My Top 10 free web development tools for Windows | ThoughtLab
by System Administrator January 29, 2010

My Top 10 free web development tools for Windows


In the last 3 years as I have focused on becoming a web developer I have come across several tools that have made my development experience easier in some way. I think others may benefit  from a list of my most frequently used free utilities.

1) Notepad++

One of my favorite utilities. I love the ability it gives me to open any file with it from windows explorer's context menu. Not only does it have keyword coloring for 40+ languages it also has tabbed documents.  I feel this is a must have for any developer as many times you just need to open up an xml file and change a couple values and this is great for that because of how light it is and fast.

2) FileZilla (Server and Client)

My favorite when it comes to both FTP hosting and connecting. FileZilla provides a rich and easy to use interface for connecting to servers and setting up one yourself.  One of my favorite options the client has is the ability to save your servers with all your connection information. It makes reconnecting to a server a breeze and saves a lot of time. If you ever have to connect to an FTP server or setup a simple light weight server yourself I highly recommend it.

3) TortoiseSVN

This is my favorite version control program. It makes life easy for us developers by managing all the command line instructions for SVN through a very nice GUI. The icons provided also make it easy to locate that command that you are looking for and make life a lot nicer. This is the only version control system I would want to use with SVN.

4) VisualSVN Server

The fastest and easiest way to setup your own SVN server. It provides a fast interface for setting up the server, permissions, and repositories. The only thing that limits you is the size of your hard drive for the server. Combine this with a dedicated backup plan and you can have your SVN repository completely in house and secure.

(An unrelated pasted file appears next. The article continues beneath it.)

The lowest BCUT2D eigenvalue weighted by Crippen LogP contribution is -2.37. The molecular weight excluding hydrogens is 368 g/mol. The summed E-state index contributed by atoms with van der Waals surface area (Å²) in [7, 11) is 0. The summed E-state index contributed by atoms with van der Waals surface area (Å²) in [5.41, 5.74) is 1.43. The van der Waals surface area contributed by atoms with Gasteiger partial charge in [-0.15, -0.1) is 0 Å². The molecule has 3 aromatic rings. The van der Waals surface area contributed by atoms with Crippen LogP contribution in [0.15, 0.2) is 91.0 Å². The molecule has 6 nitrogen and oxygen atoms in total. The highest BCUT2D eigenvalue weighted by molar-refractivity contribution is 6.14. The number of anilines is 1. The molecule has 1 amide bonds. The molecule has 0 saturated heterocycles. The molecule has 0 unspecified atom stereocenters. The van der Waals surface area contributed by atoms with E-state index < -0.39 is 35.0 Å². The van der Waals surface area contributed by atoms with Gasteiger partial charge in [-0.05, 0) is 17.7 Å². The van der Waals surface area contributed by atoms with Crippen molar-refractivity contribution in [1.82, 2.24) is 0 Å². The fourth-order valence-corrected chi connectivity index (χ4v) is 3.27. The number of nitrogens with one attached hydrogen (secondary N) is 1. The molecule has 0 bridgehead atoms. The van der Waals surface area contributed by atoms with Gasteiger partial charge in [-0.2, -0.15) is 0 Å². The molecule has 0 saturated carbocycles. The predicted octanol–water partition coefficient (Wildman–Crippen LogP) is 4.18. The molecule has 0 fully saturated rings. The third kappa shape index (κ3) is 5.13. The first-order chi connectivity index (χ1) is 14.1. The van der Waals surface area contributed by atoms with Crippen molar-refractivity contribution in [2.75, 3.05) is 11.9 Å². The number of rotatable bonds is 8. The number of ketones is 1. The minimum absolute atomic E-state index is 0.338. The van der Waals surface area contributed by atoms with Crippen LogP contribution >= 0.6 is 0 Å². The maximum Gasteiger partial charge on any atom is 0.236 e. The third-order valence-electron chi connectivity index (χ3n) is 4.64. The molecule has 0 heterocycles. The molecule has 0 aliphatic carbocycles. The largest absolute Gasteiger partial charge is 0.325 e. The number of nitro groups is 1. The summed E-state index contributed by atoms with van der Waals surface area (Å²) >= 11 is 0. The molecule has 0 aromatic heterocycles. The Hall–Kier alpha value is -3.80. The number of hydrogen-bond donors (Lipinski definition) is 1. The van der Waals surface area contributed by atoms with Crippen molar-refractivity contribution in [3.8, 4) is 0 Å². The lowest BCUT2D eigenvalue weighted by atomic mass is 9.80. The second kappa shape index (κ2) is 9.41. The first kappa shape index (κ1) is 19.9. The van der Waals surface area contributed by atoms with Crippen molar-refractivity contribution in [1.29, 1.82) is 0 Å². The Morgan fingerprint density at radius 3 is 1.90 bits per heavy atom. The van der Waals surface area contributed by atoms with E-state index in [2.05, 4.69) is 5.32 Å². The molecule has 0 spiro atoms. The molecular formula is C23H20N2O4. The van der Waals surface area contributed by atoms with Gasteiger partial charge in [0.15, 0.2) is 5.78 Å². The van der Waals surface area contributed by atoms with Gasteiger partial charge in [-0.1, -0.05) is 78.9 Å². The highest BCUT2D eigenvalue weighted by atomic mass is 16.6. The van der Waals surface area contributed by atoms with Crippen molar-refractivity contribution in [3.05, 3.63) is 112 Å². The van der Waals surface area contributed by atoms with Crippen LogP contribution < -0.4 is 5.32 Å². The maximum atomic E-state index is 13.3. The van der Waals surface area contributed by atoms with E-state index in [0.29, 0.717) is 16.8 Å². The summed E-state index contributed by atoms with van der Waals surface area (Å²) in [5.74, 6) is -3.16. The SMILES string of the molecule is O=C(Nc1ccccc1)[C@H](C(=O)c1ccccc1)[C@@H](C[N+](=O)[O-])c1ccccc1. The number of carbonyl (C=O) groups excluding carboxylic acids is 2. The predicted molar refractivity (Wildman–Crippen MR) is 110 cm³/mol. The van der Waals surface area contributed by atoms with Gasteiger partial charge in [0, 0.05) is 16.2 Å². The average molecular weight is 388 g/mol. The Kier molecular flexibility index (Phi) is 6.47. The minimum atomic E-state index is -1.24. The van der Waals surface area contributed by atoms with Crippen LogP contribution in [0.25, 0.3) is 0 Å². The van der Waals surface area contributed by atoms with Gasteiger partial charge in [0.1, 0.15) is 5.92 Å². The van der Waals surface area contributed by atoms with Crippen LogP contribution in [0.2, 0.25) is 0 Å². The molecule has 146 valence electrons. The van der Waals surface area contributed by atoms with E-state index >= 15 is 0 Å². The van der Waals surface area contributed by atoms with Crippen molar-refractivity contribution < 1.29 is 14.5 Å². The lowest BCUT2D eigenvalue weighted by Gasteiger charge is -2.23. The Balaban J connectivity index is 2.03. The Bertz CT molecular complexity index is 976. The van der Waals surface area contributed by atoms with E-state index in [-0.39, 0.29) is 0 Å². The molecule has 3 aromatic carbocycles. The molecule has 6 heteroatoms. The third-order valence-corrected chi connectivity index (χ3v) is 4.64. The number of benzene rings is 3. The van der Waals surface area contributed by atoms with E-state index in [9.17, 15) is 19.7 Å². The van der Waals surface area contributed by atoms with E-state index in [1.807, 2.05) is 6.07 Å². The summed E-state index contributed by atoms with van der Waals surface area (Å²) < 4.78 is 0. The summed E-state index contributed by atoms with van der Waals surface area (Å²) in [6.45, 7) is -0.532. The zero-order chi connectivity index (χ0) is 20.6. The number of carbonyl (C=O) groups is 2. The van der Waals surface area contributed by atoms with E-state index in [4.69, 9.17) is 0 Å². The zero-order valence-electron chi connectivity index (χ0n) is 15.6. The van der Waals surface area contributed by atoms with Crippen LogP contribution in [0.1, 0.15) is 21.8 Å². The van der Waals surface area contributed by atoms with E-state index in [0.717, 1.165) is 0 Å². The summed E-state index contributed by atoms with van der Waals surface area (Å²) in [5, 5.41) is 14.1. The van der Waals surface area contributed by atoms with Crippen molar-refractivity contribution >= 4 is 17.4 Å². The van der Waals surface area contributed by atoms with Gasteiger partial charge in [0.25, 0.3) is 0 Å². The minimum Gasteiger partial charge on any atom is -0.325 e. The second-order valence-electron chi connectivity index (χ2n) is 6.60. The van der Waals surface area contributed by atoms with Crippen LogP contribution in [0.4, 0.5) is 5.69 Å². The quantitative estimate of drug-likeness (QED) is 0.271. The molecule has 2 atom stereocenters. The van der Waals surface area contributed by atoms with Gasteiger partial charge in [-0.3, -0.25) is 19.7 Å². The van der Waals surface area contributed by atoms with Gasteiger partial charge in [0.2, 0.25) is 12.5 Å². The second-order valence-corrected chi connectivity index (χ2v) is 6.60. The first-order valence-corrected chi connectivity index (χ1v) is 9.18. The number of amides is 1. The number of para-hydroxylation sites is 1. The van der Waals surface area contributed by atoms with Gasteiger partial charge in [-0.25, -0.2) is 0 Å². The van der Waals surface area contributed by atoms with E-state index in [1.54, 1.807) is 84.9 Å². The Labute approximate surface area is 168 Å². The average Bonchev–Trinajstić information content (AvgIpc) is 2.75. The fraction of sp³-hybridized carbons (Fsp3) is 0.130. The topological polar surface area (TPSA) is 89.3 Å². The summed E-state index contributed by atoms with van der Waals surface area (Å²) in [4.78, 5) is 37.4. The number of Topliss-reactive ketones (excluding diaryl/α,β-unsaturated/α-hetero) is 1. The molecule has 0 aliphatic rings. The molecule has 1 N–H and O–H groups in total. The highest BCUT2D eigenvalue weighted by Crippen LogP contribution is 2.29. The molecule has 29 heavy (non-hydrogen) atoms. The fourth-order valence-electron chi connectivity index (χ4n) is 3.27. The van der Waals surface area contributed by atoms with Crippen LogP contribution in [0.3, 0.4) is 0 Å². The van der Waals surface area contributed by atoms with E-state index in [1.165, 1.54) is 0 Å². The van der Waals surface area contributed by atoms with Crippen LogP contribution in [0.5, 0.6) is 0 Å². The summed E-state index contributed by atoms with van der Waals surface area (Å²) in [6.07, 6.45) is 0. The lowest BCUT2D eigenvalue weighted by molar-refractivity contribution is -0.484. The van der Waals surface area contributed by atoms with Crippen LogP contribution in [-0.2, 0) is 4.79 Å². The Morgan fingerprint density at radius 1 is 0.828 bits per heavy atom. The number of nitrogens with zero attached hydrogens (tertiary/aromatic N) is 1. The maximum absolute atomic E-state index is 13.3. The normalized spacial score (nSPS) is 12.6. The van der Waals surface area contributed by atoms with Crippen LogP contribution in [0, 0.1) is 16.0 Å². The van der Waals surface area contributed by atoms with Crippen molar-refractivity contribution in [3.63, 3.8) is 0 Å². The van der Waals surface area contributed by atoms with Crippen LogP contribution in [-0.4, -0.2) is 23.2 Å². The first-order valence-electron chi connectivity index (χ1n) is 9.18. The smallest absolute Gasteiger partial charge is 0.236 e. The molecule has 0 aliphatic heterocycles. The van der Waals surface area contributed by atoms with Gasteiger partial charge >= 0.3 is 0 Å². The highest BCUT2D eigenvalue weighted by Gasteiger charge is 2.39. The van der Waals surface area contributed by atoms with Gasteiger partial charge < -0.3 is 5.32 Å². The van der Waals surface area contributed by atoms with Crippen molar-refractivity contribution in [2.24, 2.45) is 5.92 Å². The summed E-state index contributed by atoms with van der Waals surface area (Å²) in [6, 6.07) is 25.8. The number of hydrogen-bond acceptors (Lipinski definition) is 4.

5) Fiddler2

Fiddler is one of the most valuable tools I have for seeing the traffic that goes out to websites. I use it all the time for replaying requests, which is one of it's more useful features. It also provides you with many views of the data that goes back and forth. It provides a headers, text, web forms, hex, authentication, raw, and XML inspectors so you can analyze the data fast and easy. This provides almost all of the functionality for free that HTTPWatch requires you to pay for to get.

6) Digsby

Digsby is my IM application of choice because they removed all the painful setup of the client. It provides a one stop shop for all your Email, instant messaging, and social network connectivity. All your credentials are securely stored on their servers under one login making it far easier to setup Digsby on multiple machines or a fresh install of windows. It has some of the best customizable features of any IM client I have seen (and yes, I know about pidgin and Trillian). I suggest you put aside your prejudices and take a look, you may be surprised how much you like it.

7) Firefox

How could anyone self respecting web developer forget about Firefox. With it's add-ons and (mostly) perfect rendering of css styles it is a developers dream tool for the final product. One of the most crucial add-ons to get for any front end facing web developers is firebug. It allows for you to dynamically edit the content of any webpage, providing you with a quick way to see what the site would look like with a minor padding increase or content addition. There are even add-ons that will let you see how a mobile browser would render a page, which provides you a single application for all of your basic front end needs.

8) IETester

IETester is one of those apps that makes internet browser compatibility issues easier to deal with. It provides a single program to test all the IE versions down to version 5. It is an awesome program just because it provides a quick look for all those browsers that you would otherwise have to use virtual machines or some other solution to see what your web pages look like in IE.

9) Virtual Box

If you have to go with a virtual solution for any reason then this is the program to use. It is probably the easiest virtual machine to use that I have come across and it supports the virtualization offered on many Intel chips. What that means is that it doesn't hog your CPU cycles if your system has that feature, making it very feasible to run it as an application in the background. You still will need loads of RAM to dedicate to it, but at lease your system won't hang from your CPU always being at 100% usage.

10) 7-Zip

This is your one stop shop for everything to do with compression. I love that it also has it's own format which is far better at compressing than the normal zip format, and it allows you to encrypt the filenames of the archive also, allowing you to send .exe's through gmail.

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